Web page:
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Athens to hold first Race for the Cure to raise awareness of growing breast cancer rates in southeast Ohio

Athens to hold first Race for the Cure to raise awareness of growing breast cancer rates in southeast Ohio

Originally published in The Post.

The Ohio University School of Nursing is holding the first Athens Race for the Cure to raise awareness for the growing problem of breast cancer in Southeastern Ohio.

Ohio University’s School of Nursing held the Pink Paws for the Cause 5K last year and ended up raising $3,000 to donate to help people with breast cancer both emotionally and financially.

Susan G. Komen and the School of Nursing are teaming up once more to make a difference in a much bigger way as it will host its inaugural Athens Race for the Cure on Sunday.

“We donated $3,000 to Komen last year, and as a result of that, they saw we were serious and decided they would partner with us,” Eliza Harper, an assistant professor in the School of Nursing and coordinator of the event, said. “So funny enough, it wasn’t us going to partner with them, it was them seeing the success of my nursing students and wanting to partner with us.”

Nicole Phillips, the honorary chair of the event who also has been diagnosed with breast cancer, said the disease is a growing problem, especially within the southeastern region of Ohio.

“Southeastern Ohio has the highest mortality rate in the nation for breast cancer,” Phillips said. “That’s a super scary statistic, and that’s something I didn’t really know about until I was diagnosed.”

Phillips said she was diagnosed with breast cancer in May and since then, has been documenting her journey on her website.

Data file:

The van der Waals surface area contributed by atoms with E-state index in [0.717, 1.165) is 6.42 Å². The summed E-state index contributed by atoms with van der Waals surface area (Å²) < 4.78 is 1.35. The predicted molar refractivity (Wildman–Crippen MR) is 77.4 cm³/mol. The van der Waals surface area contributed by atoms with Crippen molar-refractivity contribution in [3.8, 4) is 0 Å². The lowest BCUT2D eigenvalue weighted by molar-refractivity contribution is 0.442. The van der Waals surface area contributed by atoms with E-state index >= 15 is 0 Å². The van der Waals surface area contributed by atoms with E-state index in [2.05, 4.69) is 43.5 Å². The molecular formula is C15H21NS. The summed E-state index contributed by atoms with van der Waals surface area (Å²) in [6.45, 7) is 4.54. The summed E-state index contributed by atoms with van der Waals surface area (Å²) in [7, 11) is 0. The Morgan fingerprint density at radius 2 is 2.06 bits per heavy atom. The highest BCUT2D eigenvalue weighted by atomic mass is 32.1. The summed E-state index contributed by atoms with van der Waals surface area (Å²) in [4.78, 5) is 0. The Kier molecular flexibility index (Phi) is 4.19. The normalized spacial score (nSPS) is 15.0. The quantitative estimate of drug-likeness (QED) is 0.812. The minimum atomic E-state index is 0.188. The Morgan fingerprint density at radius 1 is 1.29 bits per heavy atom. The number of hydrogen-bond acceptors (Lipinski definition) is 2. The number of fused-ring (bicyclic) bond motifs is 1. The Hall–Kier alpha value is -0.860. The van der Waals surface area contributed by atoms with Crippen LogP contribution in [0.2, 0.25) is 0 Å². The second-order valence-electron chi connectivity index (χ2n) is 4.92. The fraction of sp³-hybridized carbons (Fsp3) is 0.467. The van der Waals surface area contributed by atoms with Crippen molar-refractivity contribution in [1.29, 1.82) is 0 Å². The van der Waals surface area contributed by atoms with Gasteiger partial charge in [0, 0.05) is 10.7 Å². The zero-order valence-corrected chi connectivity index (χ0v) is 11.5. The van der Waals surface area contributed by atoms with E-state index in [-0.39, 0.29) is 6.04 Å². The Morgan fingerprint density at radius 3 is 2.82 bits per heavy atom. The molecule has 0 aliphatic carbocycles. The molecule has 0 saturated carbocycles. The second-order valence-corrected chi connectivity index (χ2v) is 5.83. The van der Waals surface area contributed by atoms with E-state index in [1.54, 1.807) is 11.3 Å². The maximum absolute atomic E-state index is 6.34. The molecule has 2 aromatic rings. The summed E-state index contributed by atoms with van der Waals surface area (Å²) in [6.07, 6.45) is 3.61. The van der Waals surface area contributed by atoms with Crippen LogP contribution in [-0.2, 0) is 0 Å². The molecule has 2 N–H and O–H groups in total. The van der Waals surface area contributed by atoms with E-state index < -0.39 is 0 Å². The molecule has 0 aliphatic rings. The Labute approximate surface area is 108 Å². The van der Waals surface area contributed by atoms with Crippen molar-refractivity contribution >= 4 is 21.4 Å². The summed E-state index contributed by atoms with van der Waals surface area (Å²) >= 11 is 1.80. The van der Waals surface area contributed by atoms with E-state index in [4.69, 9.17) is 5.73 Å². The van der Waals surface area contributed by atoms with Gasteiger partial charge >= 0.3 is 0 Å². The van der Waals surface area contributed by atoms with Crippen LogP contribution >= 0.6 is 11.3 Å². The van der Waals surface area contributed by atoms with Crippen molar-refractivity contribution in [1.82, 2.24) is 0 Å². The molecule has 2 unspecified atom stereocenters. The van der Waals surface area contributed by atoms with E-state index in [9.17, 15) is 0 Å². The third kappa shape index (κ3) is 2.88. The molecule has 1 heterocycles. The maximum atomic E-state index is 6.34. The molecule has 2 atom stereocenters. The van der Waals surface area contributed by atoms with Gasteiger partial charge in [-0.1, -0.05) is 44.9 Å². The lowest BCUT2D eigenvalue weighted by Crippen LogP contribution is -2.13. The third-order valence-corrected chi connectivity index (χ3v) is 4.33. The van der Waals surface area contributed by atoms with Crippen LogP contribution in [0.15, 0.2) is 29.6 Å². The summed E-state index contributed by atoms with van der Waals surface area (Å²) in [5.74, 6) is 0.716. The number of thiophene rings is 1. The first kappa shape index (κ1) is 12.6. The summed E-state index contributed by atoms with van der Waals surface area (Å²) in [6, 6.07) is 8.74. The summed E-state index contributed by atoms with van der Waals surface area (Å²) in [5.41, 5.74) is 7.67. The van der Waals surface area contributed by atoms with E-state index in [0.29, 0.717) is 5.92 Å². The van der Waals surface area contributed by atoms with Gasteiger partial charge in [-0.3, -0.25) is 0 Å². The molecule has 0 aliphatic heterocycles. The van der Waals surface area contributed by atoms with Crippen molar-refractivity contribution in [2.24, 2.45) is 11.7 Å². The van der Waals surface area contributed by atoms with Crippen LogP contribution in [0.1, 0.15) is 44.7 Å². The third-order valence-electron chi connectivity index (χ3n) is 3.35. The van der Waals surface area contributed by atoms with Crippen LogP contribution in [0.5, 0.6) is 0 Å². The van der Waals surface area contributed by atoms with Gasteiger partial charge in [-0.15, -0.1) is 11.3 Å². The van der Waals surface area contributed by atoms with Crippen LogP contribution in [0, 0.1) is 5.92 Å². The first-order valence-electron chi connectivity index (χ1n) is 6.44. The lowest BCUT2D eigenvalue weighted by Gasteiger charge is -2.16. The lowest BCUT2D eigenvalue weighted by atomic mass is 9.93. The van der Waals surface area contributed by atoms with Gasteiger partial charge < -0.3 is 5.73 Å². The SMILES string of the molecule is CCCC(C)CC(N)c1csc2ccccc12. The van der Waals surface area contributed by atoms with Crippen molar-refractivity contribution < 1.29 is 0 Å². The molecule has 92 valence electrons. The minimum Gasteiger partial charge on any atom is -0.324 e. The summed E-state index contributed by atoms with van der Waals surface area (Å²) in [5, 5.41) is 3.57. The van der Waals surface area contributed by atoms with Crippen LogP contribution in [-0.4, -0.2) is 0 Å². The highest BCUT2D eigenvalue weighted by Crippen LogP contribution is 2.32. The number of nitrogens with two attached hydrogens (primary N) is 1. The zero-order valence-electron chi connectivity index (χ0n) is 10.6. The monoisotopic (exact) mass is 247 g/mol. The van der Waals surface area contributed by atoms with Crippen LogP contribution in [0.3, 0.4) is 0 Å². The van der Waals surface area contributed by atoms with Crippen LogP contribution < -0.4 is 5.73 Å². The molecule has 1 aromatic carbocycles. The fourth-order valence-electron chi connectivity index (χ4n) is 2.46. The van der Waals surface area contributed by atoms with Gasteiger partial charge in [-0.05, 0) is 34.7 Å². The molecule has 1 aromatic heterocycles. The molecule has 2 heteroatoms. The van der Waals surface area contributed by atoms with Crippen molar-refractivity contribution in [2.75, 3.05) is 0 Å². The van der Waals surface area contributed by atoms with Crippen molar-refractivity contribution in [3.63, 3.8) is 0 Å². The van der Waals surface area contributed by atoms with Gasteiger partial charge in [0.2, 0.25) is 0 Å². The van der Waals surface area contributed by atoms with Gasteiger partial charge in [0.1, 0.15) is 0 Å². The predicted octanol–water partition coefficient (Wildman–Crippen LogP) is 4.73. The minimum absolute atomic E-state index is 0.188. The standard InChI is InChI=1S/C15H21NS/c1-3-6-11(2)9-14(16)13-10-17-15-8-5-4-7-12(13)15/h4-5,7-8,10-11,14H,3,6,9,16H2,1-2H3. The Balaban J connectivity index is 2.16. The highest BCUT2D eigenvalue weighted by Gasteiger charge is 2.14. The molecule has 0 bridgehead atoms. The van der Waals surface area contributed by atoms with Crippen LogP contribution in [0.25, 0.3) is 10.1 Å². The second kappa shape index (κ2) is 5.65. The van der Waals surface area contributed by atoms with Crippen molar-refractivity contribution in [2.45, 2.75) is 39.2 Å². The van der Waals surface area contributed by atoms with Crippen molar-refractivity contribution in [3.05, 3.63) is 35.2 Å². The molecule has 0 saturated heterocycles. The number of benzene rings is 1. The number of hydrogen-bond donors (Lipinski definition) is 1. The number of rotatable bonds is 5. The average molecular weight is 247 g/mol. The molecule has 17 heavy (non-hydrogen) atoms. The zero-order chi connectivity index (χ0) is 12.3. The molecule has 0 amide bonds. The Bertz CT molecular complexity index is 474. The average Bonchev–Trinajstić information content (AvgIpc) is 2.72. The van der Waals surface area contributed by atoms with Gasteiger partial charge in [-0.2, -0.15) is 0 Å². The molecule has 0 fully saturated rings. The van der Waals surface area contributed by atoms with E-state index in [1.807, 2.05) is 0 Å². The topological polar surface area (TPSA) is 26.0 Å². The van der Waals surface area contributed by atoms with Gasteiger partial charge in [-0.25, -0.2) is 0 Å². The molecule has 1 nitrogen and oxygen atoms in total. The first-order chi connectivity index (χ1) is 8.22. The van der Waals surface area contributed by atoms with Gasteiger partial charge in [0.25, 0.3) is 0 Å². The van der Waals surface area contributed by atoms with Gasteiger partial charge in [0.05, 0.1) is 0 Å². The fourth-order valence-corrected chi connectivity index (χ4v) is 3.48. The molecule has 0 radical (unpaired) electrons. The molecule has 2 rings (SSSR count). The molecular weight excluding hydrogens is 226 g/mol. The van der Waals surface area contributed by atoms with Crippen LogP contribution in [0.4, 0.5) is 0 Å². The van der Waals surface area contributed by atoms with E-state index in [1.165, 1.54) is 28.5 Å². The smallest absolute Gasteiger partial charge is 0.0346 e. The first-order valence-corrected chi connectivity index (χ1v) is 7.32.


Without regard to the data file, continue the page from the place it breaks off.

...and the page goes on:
“The only reason why we caught this cancer so early is because from the time I was in college, I went every single year on my birthday for an annual exam,” Phillips, the wife of Ohio basketball coach Saul Phillips, said. “I really want students to be proactive about their health starting now.”

Upon registering, participants are able to form a team to collectively raise money as a group. Phillips also has her own team for this year, which is now at 70 people. The race has raised more than $35,000 out of its $50,000 goal as of press time, according to its website.

“It has taken a lot of dedication from these students,” Harper said. “But I feel that they have gotten a wonderful experience seeing how to make something happen that’s bigger than you.”

Lakin Caudill, a senior studying nursing, said there are some high expectations when partnering with Komen Columbus, but participation is steadily rising.

Both Harper and Phillips said the 5K race in Athens has garnered the attention of about 1,000 participants already but expect it to be closer to 2,000 on Sunday. The race will start at Walter Fieldhouse and ending on the bike path, which runs parallel to the Hocking River.

Caudill said Komen donates 75 percent of the money the event raises back to southeast Ohio region.

“To see 75 percent of the money we make come back to this region will be really big for not only Athens but for the surrounding communities as well,” Caudill said.

Southeast Ohio suffers from lack of services and lack of information when it comes to breast cancer, Harper said. She added that by holding this event the School of Nursing hopes to show people why education is important and its impact.

“I want students to realize the power of a nurse,” Harper said. “We don’t know how many lives this is going to touch, but it will touch a lot.”

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